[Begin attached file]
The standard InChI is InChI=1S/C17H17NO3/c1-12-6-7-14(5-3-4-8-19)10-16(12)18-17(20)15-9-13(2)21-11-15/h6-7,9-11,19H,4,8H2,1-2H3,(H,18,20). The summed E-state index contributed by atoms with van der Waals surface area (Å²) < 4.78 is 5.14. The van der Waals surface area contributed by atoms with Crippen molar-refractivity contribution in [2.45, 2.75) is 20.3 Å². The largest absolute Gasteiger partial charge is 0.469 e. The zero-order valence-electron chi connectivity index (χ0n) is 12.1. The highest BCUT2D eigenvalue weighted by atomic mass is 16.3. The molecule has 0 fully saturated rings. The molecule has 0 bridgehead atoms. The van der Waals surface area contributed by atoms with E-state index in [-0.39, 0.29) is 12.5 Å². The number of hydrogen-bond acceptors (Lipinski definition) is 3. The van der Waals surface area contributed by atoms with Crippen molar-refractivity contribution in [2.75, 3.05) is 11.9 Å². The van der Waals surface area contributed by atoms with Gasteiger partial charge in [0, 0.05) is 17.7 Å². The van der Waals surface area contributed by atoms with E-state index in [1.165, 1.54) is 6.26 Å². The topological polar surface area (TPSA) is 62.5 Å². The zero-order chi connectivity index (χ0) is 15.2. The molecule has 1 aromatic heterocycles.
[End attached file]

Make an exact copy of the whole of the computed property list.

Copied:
The standard InChI is InChI=1S/C17H17NO3/c1-12-6-7-14(5-3-4-8-19)10-16(12)18-17(20)15-9-13(2)21-11-15/h6-7,9-11,19H,4,8H2,1-2H3,(H,18,20). The summed E-state index contributed by atoms with van der Waals surface area (Å²) < 4.78 is 5.14. The van der Waals surface area contributed by atoms with Crippen molar-refractivity contribution in [2.45, 2.75) is 20.3 Å². The largest absolute Gasteiger partial charge is 0.469 e. The zero-order valence-electron chi connectivity index (χ0n) is 12.1. The highest BCUT2D eigenvalue weighted by atomic mass is 16.3. The molecule has 0 fully saturated rings. The molecule has 0 bridgehead atoms. The van der Waals surface area contributed by atoms with E-state index in [-0.39, 0.29) is 12.5 Å². The number of hydrogen-bond acceptors (Lipinski definition) is 3. The van der Waals surface area contributed by atoms with Crippen molar-refractivity contribution in [2.75, 3.05) is 11.9 Å². The van der Waals surface area contributed by atoms with Gasteiger partial charge in [0, 0.05) is 17.7 Å². The van der Waals surface area contributed by atoms with E-state index in [1.165, 1.54) is 6.26 Å². The topological polar surface area (TPSA) is 62.5 Å². The zero-order chi connectivity index (χ0) is 15.2. The molecule has 1 aromatic heterocycles.